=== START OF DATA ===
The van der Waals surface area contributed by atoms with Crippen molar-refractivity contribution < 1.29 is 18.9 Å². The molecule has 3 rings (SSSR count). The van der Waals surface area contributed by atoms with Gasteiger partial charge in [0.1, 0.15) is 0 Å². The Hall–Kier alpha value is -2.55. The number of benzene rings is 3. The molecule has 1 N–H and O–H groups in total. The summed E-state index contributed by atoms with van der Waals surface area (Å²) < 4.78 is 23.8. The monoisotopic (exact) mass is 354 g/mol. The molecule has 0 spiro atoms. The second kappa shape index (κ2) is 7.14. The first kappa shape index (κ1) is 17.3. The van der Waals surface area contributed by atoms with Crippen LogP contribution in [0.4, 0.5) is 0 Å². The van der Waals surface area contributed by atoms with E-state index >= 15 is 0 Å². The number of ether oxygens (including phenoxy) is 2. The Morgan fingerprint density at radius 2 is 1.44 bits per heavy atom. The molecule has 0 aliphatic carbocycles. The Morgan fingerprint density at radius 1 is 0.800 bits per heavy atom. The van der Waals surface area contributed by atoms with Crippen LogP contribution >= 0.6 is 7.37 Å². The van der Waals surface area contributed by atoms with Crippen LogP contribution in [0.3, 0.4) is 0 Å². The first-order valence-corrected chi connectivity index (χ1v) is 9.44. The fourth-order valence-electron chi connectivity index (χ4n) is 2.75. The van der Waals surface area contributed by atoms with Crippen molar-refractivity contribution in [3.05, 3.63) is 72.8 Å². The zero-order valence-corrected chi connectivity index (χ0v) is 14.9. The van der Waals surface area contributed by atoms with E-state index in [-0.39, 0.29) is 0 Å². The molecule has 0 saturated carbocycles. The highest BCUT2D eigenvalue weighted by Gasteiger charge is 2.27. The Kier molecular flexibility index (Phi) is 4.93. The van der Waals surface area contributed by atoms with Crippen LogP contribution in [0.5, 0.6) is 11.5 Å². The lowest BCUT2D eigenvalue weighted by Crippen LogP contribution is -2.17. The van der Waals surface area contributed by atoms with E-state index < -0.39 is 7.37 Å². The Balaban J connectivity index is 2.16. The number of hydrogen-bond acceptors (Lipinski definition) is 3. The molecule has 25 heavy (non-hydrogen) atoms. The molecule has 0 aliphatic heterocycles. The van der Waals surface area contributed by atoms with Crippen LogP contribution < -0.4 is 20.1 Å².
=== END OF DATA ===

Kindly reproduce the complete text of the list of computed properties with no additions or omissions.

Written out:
The van der Waals surface area contributed by atoms with Crippen molar-refractivity contribution < 1.29 is 18.9 Å². The molecule has 3 rings (SSSR count). The van der Waals surface area contributed by atoms with Gasteiger partial charge in [0.1, 0.15) is 0 Å². The Hall–Kier alpha value is -2.55. The number of benzene rings is 3. The molecule has 1 N–H and O–H groups in total. The summed E-state index contributed by atoms with van der Waals surface area (Å²) < 4.78 is 23.8. The monoisotopic (exact) mass is 354 g/mol. The molecule has 0 spiro atoms. The second kappa shape index (κ2) is 7.14. The first kappa shape index (κ1) is 17.3. The van der Waals surface area contributed by atoms with Crippen LogP contribution in [0.4, 0.5) is 0 Å². The van der Waals surface area contributed by atoms with E-state index >= 15 is 0 Å². The number of ether oxygens (including phenoxy) is 2. The Morgan fingerprint density at radius 2 is 1.44 bits per heavy atom. The molecule has 0 aliphatic carbocycles. The Morgan fingerprint density at radius 1 is 0.800 bits per heavy atom. The van der Waals surface area contributed by atoms with Crippen LogP contribution >= 0.6 is 7.37 Å². The van der Waals surface area contributed by atoms with Crippen LogP contribution in [0.3, 0.4) is 0 Å². The first-order valence-corrected chi connectivity index (χ1v) is 9.44. The fourth-order valence-electron chi connectivity index (χ4n) is 2.75. The van der Waals surface area contributed by atoms with Crippen molar-refractivity contribution in [3.05, 3.63) is 72.8 Å². The zero-order valence-corrected chi connectivity index (χ0v) is 14.9. The van der Waals surface area contributed by atoms with E-state index in [-0.39, 0.29) is 0 Å². The molecule has 0 saturated carbocycles. The highest BCUT2D eigenvalue weighted by Gasteiger charge is 2.27. The Kier molecular flexibility index (Phi) is 4.93. The van der Waals surface area contributed by atoms with Crippen LogP contribution in [0.5, 0.6) is 11.5 Å². The lowest BCUT2D eigenvalue weighted by Crippen LogP contribution is -2.17. The van der Waals surface area contributed by atoms with E-state index < -0.39 is 7.37 Å². The Balaban J connectivity index is 2.16. The number of hydrogen-bond acceptors (Lipinski definition) is 3. The molecule has 25 heavy (non-hydrogen) atoms. The molecule has 0 aliphatic heterocycles. The van der Waals surface area contributed by atoms with Crippen LogP contribution < -0.4 is 20.1 Å².